The magic of Vegas that continues to draw in visitors
While the likes of Frank Sinatra and Tom Jones were regular performers in Vegas back in the good old days, venues are relying more on the pulling power of global superstars to get them through their doors. Perhaps this is because they're conscious people are not purely coming to Vegas to gamble anymore.
With performers from Elton John to Celine Dion and from Donny and Marie Osmond to Britney Spears all appearing at major locations in Vegas, the city is awash with glitz and glamour. The magic of these megastars rub off on the casinos where they appear and on Sin City itself.
The latest major building project in Las Vegas hasn't been a huge casino in the style of Ancient Rome, or even the lost island of Atlantis, but an 18,000 seat entertainment stadium due to open in 2020. A joint venture between the Madison Square Garden Company and the Las Vegas Sands Corporation it's concrete evidence that diversification is a key strategy for the big casino companies.
By attracting even bigger and better spectacles to the city, it's hoped that its reputation will become even more starry and appealing. This again raises a need for gambling operators to be regulated.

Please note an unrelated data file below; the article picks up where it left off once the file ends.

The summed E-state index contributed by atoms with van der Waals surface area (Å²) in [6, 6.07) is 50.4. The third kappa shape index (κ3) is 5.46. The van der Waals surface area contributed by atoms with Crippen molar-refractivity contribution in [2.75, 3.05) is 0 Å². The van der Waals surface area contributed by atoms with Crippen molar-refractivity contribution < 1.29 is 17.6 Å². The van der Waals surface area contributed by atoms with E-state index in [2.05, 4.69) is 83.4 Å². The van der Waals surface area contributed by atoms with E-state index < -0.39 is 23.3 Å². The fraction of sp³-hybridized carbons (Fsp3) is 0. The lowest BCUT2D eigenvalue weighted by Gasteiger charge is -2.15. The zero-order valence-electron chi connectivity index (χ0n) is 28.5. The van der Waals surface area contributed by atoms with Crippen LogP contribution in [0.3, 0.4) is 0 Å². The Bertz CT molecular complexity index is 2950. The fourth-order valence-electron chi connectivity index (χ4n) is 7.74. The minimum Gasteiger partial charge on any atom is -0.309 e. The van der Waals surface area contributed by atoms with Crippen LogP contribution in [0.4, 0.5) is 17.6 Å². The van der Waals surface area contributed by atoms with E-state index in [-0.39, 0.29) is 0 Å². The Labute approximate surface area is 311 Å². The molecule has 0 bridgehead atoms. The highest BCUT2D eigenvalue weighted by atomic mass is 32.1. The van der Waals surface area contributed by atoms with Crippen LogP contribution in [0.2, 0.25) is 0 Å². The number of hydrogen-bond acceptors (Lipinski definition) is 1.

Sports betting is on its way
By some measures, online gaming is even more of a success story than land-based casinos. The industry is pushing a $60bn valuation. Players have been heading online in their droves, with operators providing increasingly more engaging and immersive games that can be played from the comfort of their homes.
Online gambling and sports betting is increasingly on the US's radar. This comes in the wake of the ruling in summer 2018 by the Supreme Court that sports betting should become legal in the US. This followed on from concerted pressure from New Jersey to overturn the ban established by 1992's Professional and Amateur Sports Protection Act.
All of the major leagues opposed the motion believing that allowing betting will damage the integrity of their sports, but their objections were over-ruled. Find out more about the reaction to this landmark moment for gambling by checking out this insightful post about US sports betting